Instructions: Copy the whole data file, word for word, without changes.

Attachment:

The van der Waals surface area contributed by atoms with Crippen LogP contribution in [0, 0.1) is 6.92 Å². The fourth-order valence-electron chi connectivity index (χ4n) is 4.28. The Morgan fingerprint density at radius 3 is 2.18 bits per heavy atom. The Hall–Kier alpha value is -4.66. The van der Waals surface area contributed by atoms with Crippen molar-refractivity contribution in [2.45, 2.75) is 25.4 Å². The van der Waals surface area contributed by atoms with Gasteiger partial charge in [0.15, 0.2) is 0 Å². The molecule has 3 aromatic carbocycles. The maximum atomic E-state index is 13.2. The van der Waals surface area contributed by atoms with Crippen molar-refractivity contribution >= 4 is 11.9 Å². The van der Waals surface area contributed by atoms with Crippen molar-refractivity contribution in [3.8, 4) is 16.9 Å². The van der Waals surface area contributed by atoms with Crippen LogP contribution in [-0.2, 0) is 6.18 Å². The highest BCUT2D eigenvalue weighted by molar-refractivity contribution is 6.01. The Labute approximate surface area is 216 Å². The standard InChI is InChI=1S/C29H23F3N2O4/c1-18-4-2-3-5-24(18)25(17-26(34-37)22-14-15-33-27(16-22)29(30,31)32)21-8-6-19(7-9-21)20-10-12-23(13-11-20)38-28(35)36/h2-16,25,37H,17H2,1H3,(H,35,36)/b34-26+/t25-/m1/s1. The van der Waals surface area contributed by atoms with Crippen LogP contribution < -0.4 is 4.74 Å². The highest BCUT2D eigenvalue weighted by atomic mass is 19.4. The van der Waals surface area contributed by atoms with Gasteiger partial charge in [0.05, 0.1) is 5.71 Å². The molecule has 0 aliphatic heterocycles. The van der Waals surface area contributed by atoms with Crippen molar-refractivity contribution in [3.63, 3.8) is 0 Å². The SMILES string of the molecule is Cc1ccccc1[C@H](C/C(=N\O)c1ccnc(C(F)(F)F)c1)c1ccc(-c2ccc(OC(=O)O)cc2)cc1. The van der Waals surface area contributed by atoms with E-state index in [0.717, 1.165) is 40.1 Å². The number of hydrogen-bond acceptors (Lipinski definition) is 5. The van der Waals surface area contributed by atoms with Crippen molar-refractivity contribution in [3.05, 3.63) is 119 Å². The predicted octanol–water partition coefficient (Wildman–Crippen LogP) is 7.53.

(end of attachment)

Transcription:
The van der Waals surface area contributed by atoms with Crippen LogP contribution in [0, 0.1) is 6.92 Å². The fourth-order valence-electron chi connectivity index (χ4n) is 4.28. The Morgan fingerprint density at radius 3 is 2.18 bits per heavy atom. The Hall–Kier alpha value is -4.66. The van der Waals surface area contributed by atoms with Crippen molar-refractivity contribution in [2.45, 2.75) is 25.4 Å². The van der Waals surface area contributed by atoms with Gasteiger partial charge in [0.15, 0.2) is 0 Å². The molecule has 3 aromatic carbocycles. The maximum atomic E-state index is 13.2. The van der Waals surface area contributed by atoms with Crippen molar-refractivity contribution >= 4 is 11.9 Å². The van der Waals surface area contributed by atoms with Crippen molar-refractivity contribution in [3.8, 4) is 16.9 Å². The van der Waals surface area contributed by atoms with Crippen LogP contribution in [-0.2, 0) is 6.18 Å². The highest BCUT2D eigenvalue weighted by molar-refractivity contribution is 6.01. The Labute approximate surface area is 216 Å². The standard InChI is InChI=1S/C29H23F3N2O4/c1-18-4-2-3-5-24(18)25(17-26(34-37)22-14-15-33-27(16-22)29(30,31)32)21-8-6-19(7-9-21)20-10-12-23(13-11-20)38-28(35)36/h2-16,25,37H,17H2,1H3,(H,35,36)/b34-26+/t25-/m1/s1. The van der Waals surface area contributed by atoms with Crippen LogP contribution < -0.4 is 4.74 Å². The highest BCUT2D eigenvalue weighted by atomic mass is 19.4. The van der Waals surface area contributed by atoms with Gasteiger partial charge in [0.05, 0.1) is 5.71 Å². The molecule has 0 aliphatic heterocycles. The van der Waals surface area contributed by atoms with Crippen molar-refractivity contribution in [3.63, 3.8) is 0 Å². The SMILES string of the molecule is Cc1ccccc1[C@H](C/C(=N\O)c1ccnc(C(F)(F)F)c1)c1ccc(-c2ccc(OC(=O)O)cc2)cc1. The van der Waals surface area contributed by atoms with E-state index in [0.717, 1.165) is 40.1 Å². The number of hydrogen-bond acceptors (Lipinski definition) is 5. The van der Waals surface area contributed by atoms with Crippen molar-refractivity contribution in [3.05, 3.63) is 119 Å². The predicted octanol–water partition coefficient (Wildman–Crippen LogP) is 7.53.